Pte Frank Henry Bottrill, of the Royal Warwickshire Regiment, was admitted to Boulogne Hospital on Easter Sunday, suffering from a severe bullet wound in the head, and as the result of an operation he has lost the sight of the left eye. Pte Bottrill who was a reservist, and is married and lives at Wellingborough, is an old St Matthew’s boy. His brother-Pte A W Bottrill, of the Coldstream Guards—was badly wounded on November 2nd, and has never really recovered from the effects of the wound. He has, however, been back to the fighting line ; but the last news that was heard of him was that he was at Havre recuperating, although he expected to be soon drafted back to the trenches.

On the 23 September 1916 it was announced that Lance Corp. A. W. Botterill was wounded.

From the war diary we learn that on the 2nd March 1918, the 2nd battalion Coldstream Guards had been relieved by the 2nd battalion Grenadier Guards and had returned to Arras to billets in Arras prison. They had undertaken training for three days, before marching on the 6th March to the support line relieving the 1st battalion the Irish Guards. On this journey 1 other rank killed and 4 other rank wounded. They remained in support trenches till the 10th March, when the battalion paraded at 7:20pm and relieved the 1st battalion Irish Guards at the front trenches till the 14th March. They were relieved by the 2nd battalion Grenadier Guards and proceeded to Sterling camp arriving about 10:30 pm. From the 15th to the 17th March they were training in Stirling camp and on the 18th March the battalion paraded at 7 pm and marched to relieve the 1st battalion Irish Guards in the support trenches, casualties 1 other rank killed (this would have been A W Botterill) 5 other ranks wounded.

He is buried in Fampoux British Cemetery Pas de Calais it states on his head stone

Private Botterill A.W. service number 7956 aged 29 Husband of Alice May Botterill of Church Cottage, Clifton, Rugby with the following inscription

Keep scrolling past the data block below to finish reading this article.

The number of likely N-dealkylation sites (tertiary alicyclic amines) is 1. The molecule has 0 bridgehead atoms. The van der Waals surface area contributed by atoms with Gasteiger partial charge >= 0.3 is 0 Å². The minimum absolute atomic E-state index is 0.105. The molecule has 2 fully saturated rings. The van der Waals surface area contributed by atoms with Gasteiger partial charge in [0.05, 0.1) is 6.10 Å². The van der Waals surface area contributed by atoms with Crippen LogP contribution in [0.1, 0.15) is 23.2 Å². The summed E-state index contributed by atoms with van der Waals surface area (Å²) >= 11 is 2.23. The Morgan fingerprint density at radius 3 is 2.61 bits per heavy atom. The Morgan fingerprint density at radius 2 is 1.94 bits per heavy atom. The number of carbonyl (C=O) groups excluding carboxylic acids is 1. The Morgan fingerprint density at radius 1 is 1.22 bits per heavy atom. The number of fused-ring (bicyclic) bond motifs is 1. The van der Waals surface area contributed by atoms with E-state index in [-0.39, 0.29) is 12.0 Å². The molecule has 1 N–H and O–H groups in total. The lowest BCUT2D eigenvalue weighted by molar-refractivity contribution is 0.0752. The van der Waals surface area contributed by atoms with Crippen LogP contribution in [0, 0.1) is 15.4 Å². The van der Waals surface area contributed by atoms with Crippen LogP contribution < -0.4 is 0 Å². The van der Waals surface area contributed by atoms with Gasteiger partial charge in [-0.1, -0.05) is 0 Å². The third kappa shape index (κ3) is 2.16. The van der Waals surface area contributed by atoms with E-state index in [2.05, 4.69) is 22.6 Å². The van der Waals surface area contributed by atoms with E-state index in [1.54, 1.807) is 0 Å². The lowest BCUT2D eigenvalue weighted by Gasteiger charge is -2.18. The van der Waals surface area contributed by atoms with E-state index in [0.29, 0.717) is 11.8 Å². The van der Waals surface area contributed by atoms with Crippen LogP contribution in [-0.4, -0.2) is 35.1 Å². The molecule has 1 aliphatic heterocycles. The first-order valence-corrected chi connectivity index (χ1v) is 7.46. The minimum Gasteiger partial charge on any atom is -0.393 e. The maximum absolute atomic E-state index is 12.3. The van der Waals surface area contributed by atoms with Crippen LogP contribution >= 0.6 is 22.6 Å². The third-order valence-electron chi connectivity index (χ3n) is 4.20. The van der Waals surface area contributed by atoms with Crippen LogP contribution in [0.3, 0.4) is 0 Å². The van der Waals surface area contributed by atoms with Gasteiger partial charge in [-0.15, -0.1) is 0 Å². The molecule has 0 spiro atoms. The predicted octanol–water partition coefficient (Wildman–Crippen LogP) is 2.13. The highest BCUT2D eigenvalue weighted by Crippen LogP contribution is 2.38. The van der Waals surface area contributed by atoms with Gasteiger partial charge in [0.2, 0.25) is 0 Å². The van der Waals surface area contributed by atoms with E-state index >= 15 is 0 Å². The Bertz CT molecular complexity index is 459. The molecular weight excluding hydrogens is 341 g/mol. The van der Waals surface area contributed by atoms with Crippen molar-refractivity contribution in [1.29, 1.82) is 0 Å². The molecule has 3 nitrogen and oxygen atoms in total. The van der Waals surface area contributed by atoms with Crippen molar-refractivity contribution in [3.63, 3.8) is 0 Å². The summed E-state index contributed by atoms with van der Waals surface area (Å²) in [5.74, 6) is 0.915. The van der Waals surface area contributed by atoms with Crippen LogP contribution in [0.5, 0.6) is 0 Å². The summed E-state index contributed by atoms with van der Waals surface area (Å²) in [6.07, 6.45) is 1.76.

16th Mar 1918. The Advertiser Passing on Scheme Works Smoothly


We should like to take this opportunity of thanking our readers for the generous way in which they received the suggestion we made last week with regard to sharing copies of the Advertiser with their friends, and for the wholehearted co-operation of a very large number in giving effect to it ; and in this acknowledgment we desire to include our agents who are giving their loyal assistance in the practical working of the idea.

It may be useful to again remind all concerned that the object of the drastic reduction of paper supplies by the Government is to limit the importation of pulp and other materials from which news-paper is made in order to release shipping for the conveyance of food to our shores, and other purposes vital to the carrying on of the war. To make one copy of the paper serve as many readers as possible is, therefore, a distinctly patriotic action.

Our sincere apologies are due to our readers for so much space in our last issue being taken by advertisements and official notices. The change we had to make came upon us so suddenly that we had no time to re-arrange our advertising contracts, but we are now taking steps to ration the space allotted to this class of matter, as well as our output of papers.